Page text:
Solar Cycle Oh Dear…

Someone somewhere in some article / comment got me looking at the solar cycle data from NOAA:

It was weeks back and I’ve lost track of the pointer chain for who and where. I just left the tab open in my browser for a closer look “later”. Well, “later” got here. My first impression had just been:
So we’re at the bottom of a low solar cycle, so what.

Closer attention lead me to the “Oh Dear” that’s the “So what” part. The sunspots are “way low”, but fairly quickly. About 1/2 what they were three years after the last peak in the prior cycle (about 12 vs 25+) even if using the 2nd lower peak of the prior cycle. Low cycles tend to be long cycles, so this implies a lot lower to go. Then, looking at the AP values, they have NOT dropped to the bottom yet. We are NOT at the bottom, even though sunspot counts are at bottom like levels. That’s the “Oh Dear”…


Sunspots May 2017

Sunspots May 2017


Planetary A Index - AP for May 2017

Planetary A Index – AP for May 2017

IF the AP chart is saying what I think it is saying, that we have a few more years of decrease ahead of us and we’re at near nothing sunspots now, it’s a bit of a worry what we’re going to get in terms of solar activity. This ought to be enough to pretty much prove it’s solar output that drives the system, not The Magic Gas CO2; but I’d really rather not have snow in June… My guess is somewhere between “now” and about 2018 to 2020 we’ll have the effects whacking us. Probably already hitting high altitude and high latitude places given the snow and cold reports on Iceage Now website:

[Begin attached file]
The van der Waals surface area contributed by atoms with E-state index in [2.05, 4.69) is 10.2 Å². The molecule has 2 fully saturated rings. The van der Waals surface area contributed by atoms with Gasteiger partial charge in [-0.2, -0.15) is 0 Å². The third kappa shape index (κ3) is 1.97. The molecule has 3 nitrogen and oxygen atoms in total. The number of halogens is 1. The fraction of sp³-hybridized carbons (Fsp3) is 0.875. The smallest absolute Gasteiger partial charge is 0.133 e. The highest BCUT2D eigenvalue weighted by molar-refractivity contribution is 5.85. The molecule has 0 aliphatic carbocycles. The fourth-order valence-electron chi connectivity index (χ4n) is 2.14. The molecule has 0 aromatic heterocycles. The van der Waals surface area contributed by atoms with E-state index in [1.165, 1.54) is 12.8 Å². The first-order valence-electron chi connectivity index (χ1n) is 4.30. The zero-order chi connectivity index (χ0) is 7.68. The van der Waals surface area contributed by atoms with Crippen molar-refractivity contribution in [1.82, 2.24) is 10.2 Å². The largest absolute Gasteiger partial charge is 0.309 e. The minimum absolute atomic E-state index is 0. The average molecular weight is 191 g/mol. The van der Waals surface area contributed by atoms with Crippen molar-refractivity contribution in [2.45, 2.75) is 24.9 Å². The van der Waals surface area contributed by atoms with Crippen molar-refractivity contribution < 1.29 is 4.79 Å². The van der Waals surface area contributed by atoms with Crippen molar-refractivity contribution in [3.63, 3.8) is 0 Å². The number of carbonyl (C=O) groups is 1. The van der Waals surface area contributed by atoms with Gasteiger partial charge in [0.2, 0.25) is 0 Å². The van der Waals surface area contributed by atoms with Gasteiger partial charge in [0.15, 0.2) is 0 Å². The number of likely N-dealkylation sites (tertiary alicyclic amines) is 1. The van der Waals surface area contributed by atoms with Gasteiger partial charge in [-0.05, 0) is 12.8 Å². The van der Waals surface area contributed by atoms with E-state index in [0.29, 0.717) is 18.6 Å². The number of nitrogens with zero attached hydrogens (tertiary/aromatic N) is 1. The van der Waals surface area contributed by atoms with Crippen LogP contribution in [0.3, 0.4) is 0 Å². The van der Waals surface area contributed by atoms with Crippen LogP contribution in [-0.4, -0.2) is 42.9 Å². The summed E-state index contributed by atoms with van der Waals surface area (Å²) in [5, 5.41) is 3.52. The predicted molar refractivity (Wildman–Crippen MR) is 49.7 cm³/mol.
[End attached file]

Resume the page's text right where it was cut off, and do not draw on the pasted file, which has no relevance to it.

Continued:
Over time, as lags get wrung out, we will likely see more cold and snow at lower altitudes and latitudes. IF, and it is a very big IF, this is accompanied by a slowing of the Gulf Stream (as it often has been in very cold times), that will show up as “summer like rains” in Florida winters. There’s a paper that found in lake sediments that things like pine / oak ratios change toward warmer in Florida when Europe is going icy. I think it is referenced here:

The original link is now a dead one and the replacement paper is named differently, so may not be the same as the original one. It would be nice to confirm if it is the same one, but I’m out of time for now. In searching for it named as originally, I came on this study of the same lake, but different isotopes / analysis and which references it (Grimm et. al. 2006):